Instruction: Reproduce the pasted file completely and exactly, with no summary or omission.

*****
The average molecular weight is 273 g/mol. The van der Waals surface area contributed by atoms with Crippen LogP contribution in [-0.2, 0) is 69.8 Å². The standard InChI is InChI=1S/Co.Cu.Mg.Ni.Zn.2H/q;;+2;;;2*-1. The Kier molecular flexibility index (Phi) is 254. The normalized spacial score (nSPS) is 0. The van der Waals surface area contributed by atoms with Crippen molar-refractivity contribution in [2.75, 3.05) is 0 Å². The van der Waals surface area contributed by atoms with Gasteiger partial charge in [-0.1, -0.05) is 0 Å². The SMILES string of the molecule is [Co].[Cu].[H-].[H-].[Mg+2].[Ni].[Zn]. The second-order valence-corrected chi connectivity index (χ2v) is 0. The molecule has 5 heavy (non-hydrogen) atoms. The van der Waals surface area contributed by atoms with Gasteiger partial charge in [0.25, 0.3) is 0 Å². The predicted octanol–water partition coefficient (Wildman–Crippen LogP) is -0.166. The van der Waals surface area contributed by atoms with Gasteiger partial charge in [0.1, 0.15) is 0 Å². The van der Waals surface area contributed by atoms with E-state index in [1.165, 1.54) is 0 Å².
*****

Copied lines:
The average molecular weight is 273 g/mol. The van der Waals surface area contributed by atoms with Crippen LogP contribution in [-0.2, 0) is 69.8 Å². The standard InChI is InChI=1S/Co.Cu.Mg.Ni.Zn.2H/q;;+2;;;2*-1. The Kier molecular flexibility index (Phi) is 254. The normalized spacial score (nSPS) is 0. The van der Waals surface area contributed by atoms with Crippen molar-refractivity contribution in [2.75, 3.05) is 0 Å². The van der Waals surface area contributed by atoms with Gasteiger partial charge in [-0.1, -0.05) is 0 Å². The SMILES string of the molecule is [Co].[Cu].[H-].[H-].[Mg+2].[Ni].[Zn]. The second-order valence-corrected chi connectivity index (χ2v) is 0. The molecule has 5 heavy (non-hydrogen) atoms. The van der Waals surface area contributed by atoms with Gasteiger partial charge in [0.25, 0.3) is 0 Å². The predicted octanol–water partition coefficient (Wildman–Crippen LogP) is -0.166. The van der Waals surface area contributed by atoms with Gasteiger partial charge in [0.1, 0.15) is 0 Å². The van der Waals surface area contributed by atoms with E-state index in [1.165, 1.54) is 0 Å².